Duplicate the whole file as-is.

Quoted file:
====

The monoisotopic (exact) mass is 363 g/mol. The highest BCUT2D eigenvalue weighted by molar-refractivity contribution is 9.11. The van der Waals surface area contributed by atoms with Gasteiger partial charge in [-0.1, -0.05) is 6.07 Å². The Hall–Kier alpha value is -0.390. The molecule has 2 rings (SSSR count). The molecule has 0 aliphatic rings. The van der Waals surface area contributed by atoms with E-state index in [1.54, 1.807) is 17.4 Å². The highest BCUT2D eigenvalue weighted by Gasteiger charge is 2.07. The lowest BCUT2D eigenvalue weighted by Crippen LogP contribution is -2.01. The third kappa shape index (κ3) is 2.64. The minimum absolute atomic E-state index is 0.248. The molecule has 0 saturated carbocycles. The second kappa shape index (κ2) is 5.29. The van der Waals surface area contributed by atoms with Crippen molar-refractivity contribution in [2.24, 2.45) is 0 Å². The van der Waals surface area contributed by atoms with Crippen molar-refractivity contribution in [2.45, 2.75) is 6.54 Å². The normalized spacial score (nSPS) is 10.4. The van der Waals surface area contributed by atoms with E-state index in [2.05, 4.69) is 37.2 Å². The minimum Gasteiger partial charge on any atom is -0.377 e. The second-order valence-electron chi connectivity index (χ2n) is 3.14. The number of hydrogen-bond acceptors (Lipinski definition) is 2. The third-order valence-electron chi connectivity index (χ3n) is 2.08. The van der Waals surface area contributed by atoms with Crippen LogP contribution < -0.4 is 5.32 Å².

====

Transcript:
The monoisotopic (exact) mass is 363 g/mol. The highest BCUT2D eigenvalue weighted by molar-refractivity contribution is 9.11. The van der Waals surface area contributed by atoms with Gasteiger partial charge in [-0.1, -0.05) is 6.07 Å². The Hall–Kier alpha value is -0.390. The molecule has 2 rings (SSSR count). The molecule has 0 aliphatic rings. The van der Waals surface area contributed by atoms with E-state index in [1.54, 1.807) is 17.4 Å². The highest BCUT2D eigenvalue weighted by Gasteiger charge is 2.07. The lowest BCUT2D eigenvalue weighted by Crippen LogP contribution is -2.01. The third kappa shape index (κ3) is 2.64. The minimum absolute atomic E-state index is 0.248. The molecule has 0 saturated carbocycles. The second kappa shape index (κ2) is 5.29. The van der Waals surface area contributed by atoms with Crippen molar-refractivity contribution in [2.24, 2.45) is 0 Å². The van der Waals surface area contributed by atoms with Crippen molar-refractivity contribution in [2.45, 2.75) is 6.54 Å². The normalized spacial score (nSPS) is 10.4. The van der Waals surface area contributed by atoms with E-state index in [2.05, 4.69) is 37.2 Å². The minimum Gasteiger partial charge on any atom is -0.377 e. The second-order valence-electron chi connectivity index (χ2n) is 3.14. The number of hydrogen-bond acceptors (Lipinski definition) is 2. The third-order valence-electron chi connectivity index (χ3n) is 2.08. The van der Waals surface area contributed by atoms with Crippen LogP contribution < -0.4 is 5.32 Å².